Meet the first genius Black-American woman to become a pilot for a major U.S. airline

Meet the first genius Black-American woman to become a pilot for a major U.S. airline

- In 1978, Jill E. Brown-Hiltz, made history after she was hired as a pilot for Texas International Airlines

- She became the the first African-American female pilot to work for a major airline

- Brown was also the first African-American woman to be enlisted in the U.S. Navy's flight training programme in 1974

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For a dream that appeared distance away for many, Jill E. Brown-Hiltz was hired as a pilot for Texas International Airlines, making her the first African-American female pilot at a major airline in 1978. writes that growing up in Baltimore, Maryland, she always wanted to fly more than anything else but she ended up graduating with a degree in Home Economics and began teaching.

Taking off

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However, in 1974, Brown enlisted in the U.S. Navy, where she was admitted into the Navy's flight training programme.

She was the first African-American woman in the program but felt that the Navy wasn’t for her. After six months, she was honorably discharged.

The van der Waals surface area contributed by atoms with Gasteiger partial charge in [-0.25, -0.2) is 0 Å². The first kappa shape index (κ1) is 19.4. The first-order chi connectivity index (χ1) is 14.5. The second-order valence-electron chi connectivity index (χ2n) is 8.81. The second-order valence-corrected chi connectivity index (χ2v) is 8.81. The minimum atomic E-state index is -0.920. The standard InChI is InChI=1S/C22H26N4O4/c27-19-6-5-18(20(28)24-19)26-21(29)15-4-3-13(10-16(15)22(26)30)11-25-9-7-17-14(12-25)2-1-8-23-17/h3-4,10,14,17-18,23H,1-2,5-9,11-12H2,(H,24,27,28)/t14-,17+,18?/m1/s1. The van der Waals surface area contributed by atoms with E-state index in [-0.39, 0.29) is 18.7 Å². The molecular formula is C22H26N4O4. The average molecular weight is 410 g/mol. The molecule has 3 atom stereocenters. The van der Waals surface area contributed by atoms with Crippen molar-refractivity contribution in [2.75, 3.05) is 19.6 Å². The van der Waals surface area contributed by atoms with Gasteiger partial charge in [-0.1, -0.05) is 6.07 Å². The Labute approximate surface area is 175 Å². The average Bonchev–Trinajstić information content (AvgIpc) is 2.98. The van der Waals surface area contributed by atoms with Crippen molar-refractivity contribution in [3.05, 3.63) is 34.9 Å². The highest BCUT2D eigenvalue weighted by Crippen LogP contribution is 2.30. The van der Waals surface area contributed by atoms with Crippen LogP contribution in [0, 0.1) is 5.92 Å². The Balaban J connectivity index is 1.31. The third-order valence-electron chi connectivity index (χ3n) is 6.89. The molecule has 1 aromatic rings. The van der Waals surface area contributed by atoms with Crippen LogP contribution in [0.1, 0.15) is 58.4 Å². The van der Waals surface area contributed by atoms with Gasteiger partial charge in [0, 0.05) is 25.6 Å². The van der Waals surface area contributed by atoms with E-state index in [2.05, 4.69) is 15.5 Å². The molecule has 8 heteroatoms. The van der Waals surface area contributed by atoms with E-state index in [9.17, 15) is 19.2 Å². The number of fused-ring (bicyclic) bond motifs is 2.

Her next job was at Wheeler Airlines, where she worked her way up from a ticket counter clerk to pilot, logging enough hours as a pilot to quality for a job at a major airline.

Texas International Airlines (TIA) later hired Brown as a pilot when she was just 28-years old, and she made history.

However, because she believed that she was only hired because of her race, she decided to only stay with the airline for a year.

Paving the way

It’s estimated that African-American women only make up about 0.01% of all commercial pilots in the country.

Brown was definitely a pioneer in a field that is still dominated by white men. Because of her early accomplishments, Brown continues to inspire many other Black and minority women who aspire to be pilots as well.

But her success has not always been easy. In 1990, Brown sued United Airlines for discrimination because she applied three times and was never hired. The lawsuit was unsuccessful, but it opened the doors for her to advocate for others who are victims of discrimination in the airline industry.

In other stories, reported Margaret Afriyie, a Ghanaian midwife, has received great commendation for her love and compassion towards the poor and needy especially pregnant mothers in under-served communities.

From Ahafo Ano South-East District of the Ashanti Region of Ghana, Afriyie’s benevolent gesture towards her clients at the Ahwirewam CHPS Compound, where she is currently the only midwife with three supporting Nurse Assistants, has urged more women to seek care at her facility.

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